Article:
Indexed on: 25 Jan '17Published on: 25 Jan '17Published in: Diabetes, Obesity and Metabolism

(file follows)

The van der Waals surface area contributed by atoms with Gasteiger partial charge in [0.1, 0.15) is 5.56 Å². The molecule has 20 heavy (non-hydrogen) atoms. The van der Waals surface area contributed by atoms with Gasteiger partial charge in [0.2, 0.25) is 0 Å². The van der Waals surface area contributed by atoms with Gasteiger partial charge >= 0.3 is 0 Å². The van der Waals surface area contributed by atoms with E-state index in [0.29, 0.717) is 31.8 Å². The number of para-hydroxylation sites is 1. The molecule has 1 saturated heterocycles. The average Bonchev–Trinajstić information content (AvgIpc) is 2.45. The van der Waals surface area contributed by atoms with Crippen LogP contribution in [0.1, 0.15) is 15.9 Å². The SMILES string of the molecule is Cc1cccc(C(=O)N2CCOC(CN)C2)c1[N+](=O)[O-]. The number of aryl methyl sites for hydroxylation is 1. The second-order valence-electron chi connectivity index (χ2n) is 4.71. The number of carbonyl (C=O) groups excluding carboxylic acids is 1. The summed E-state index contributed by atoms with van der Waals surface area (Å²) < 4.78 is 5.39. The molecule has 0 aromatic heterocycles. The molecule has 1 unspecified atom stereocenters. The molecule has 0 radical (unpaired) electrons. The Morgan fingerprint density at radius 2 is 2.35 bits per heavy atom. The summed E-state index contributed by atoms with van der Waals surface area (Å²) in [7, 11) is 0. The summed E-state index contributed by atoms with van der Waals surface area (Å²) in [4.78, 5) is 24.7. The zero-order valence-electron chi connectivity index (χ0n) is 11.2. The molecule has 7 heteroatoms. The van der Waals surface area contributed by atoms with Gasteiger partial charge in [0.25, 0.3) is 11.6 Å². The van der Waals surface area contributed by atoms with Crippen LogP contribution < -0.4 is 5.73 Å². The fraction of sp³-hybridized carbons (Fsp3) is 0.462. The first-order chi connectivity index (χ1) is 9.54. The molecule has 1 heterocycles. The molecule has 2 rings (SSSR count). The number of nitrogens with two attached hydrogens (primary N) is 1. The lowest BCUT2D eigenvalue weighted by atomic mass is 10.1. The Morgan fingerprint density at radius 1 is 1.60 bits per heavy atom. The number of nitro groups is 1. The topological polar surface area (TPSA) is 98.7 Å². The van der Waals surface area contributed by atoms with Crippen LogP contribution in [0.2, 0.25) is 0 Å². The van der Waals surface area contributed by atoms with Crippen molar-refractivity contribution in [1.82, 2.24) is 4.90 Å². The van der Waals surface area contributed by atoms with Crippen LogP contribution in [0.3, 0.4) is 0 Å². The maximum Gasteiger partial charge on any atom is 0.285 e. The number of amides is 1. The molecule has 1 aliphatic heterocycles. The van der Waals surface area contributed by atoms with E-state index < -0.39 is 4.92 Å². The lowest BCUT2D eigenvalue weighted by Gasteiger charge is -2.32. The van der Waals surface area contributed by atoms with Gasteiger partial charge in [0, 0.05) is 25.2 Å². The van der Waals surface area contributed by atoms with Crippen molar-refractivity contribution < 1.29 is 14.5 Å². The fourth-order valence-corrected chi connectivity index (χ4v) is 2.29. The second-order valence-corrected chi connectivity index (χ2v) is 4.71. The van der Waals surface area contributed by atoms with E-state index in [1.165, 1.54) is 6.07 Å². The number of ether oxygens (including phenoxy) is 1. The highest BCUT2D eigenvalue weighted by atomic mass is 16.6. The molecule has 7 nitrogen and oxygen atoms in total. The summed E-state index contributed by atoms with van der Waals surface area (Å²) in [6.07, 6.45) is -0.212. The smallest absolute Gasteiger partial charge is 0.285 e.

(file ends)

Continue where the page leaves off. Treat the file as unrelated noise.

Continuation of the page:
To understand better the control of insulin secretion (IS) by human β-cells and identify similarities and differences with rodent models.Dynamic IS was measured in perifused human islets treated with pharmacological agents of known modes of action.Glucokinase activation (Ro28-1675) lowered the glucose threshold for stimulation of IS to 1 mmol/l (G1), augmented the response to G3-G5 but not to G8-G15 whereas tolbutamide remained active in G20, which indicates that not all KATP -channels were closed by high glucose. An almost two-fold greater response to G15 than to supramaximal tolbutamide in G3 or to KCl+diazoxide in G15 versus G3 quantified the contribution of metabolic amplification to IS. Both disruption (latrunculin-B) and stabilization (jasplakinolide) of microfilaments augmented IS without affecting metabolic amplification. Tolbutamide-induced IS was consistently greater in G10 than G3, with a threshold at 1 and maximum at 10 µmol/l tolbutamide in G10, versus 10 and 25 µmol/l in G3. Sulfonylurea effects were thus clearly glucose-dependent. IS was also increased by inhibiting K-channels other than KATP -channels: Kv or BK channels (tetraethylammonium), TASK-1 channels (ML-365) and SK4 channels (TRAM-34). Opening KATP -channels with diazoxide inhibited glucose-induced IS with IC50 of 9.6 and 24 µmol/l at G7 and G15. Blockade of L-type Ca-channels (nimodipine) abolished IS whereas a blocker of T-type Ca-channels (NNC-55-0396) was ineffective at specific concentrations. Blockade of Na-channels (tetrodotoxin) did not affect glucose-induced IS.In addition to sharing a KATP -channel-dependent triggering pathway and a metabolic amplifying pathway, human and rodent β-cells show more similarities than differences in the control of IS.